69 yr at Dx, BPH x 20 yr, 9 (!) neg. Bx, PCA3-
    7-05-13 TURP for BPH (90→30 g) path neg. for PCa, then 6-mo. checks
    6-06-17 Nodule on R + PSA rise on finasteride: 3.6→4.3
    6-28-17 Bx #10: 2/14 cores: G10 (5+5) 50% RB, G9 (4+5) 3% RLM
    Nodule negative for PCa. Bone scan, CTs, X-rays: neg.
    8-7-17 Open RP, negative frozen sections, Duke Regional Hosp.
    SM EPE BNI LVI SVI LNI(5L, 11R): negative, PNI+, nerves spared
    pT2c pN0 pMX, G9 (4+5) 5% of prostate (4.5x5x4 cm, 64 g)
    Dry; ED OK with sildenafil
    11-10-17 Decipher 0.37 Low Risk: 5-yr met risk: 2.4%, 10-yr PCa-specific mortality: 3.3%
    uPSA: 0.010 (3 mo.)...0.013 (2 yr. 10 mo.)

     
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    Old 01-26-2020, 10:20 AM   #18
    Pbriga41
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    Re: Psa prostrate Levels

    Quote:
    Originally Posted by DjinTonic View Post
    I would not be surprised if the PSA rise isn't from cancer. And if it is, I think the odds are excellent that you have caught it very early. As we know, PSA goes up with conditions other than cancer. The mind gloms onto the worst scenarios -- we've all been there. Take heart that these are temporary storms.

    Djin
    Thank you , again, Djin...everyone has so many positive and reassuring advice on prostate cancer. One more question, probably ridiculous, when Dr. Is performing biopsy will be be able to see anything that would indicate or tissue that is questionable or it is all based on pathology result?

     
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    Old 01-26-2020, 11:45 AM   #19
    Southsider170
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    Re: Psa prostrate Levels

    Quote:
    Originally Posted by Pbriga41 View Post
    Thank you , again, Djin...everyone has so many positive and reassuring advice on prostate cancer. One more question, probably ridiculous, when Dr. Is performing biopsy will be be able to see anything that would indicate or tissue that is questionable or it is all based on pathology result?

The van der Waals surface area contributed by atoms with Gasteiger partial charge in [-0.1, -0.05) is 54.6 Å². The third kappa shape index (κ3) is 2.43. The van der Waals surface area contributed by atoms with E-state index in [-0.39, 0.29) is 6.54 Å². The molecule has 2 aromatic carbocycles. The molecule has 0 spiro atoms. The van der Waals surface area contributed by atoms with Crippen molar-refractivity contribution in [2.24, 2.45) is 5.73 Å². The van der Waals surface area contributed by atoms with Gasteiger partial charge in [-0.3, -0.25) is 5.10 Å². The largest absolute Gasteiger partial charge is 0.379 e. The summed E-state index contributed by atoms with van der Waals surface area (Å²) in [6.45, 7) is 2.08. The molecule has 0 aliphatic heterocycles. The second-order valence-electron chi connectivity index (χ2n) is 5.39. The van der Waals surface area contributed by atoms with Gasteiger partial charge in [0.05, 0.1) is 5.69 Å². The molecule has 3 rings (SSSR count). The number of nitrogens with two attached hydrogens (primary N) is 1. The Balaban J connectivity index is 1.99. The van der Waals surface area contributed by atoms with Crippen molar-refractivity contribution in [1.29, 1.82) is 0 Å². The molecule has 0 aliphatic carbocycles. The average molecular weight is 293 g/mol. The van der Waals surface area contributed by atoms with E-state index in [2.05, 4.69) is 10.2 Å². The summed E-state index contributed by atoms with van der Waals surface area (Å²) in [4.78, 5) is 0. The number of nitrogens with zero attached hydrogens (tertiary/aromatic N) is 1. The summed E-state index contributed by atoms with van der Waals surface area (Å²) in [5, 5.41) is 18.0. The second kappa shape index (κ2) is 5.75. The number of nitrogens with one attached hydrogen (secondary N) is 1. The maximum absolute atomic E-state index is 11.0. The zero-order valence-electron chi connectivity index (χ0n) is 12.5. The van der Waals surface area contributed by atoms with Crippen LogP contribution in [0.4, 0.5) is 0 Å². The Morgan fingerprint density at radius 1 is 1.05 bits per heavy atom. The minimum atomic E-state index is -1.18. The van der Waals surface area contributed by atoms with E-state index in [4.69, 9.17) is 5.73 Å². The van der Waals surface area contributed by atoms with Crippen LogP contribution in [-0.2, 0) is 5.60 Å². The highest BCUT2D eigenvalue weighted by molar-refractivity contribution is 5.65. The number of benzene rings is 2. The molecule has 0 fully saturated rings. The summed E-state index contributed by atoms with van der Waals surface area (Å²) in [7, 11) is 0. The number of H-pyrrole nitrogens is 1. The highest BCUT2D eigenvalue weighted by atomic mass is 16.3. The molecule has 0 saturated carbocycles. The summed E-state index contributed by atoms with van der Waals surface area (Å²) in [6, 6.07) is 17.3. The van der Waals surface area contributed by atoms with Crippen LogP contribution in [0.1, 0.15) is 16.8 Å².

TRUS stands for "Trans Rectal Ultra Sound", so the doctor uses the ultrasound picture to focus in on areas that he sees as suspicious or questionable. Sometimes men get an MRI before hand to help steer the biopsy in the direction of trouble.

    But when the samples come out, the doctor really has no way of knowing what any of them is, until they get to pathology. If he goes to a doctor that has the path lab in the same building, he'll have the results quicker than if they have to ship them to a lab, but even then, he should know the results within a couple of weeks.

     
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    Old 01-26-2020, 12:07 PM   #20
    Pbriga41
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    Re: Psa prostrate Levels

    Quote:
    Originally Posted by Southsider170 View Post
    TRUS stands for "Trans Rectal Ultra Sound", so the doctor uses the ultrasound picture to focus in on areas that he sees as suspicious or questionable. Sometimes men get an MRI before hand to help steer the biopsy in the direction of trouble.

    But when the samples come out, the doctor really has no way of knowing what any of them is, until they get to pathology. If he goes to a doctor that has the path lab in the same building, he'll have the results quicker than if they have to ship them to a lab, but even then, he should know the results within a couple of weeks.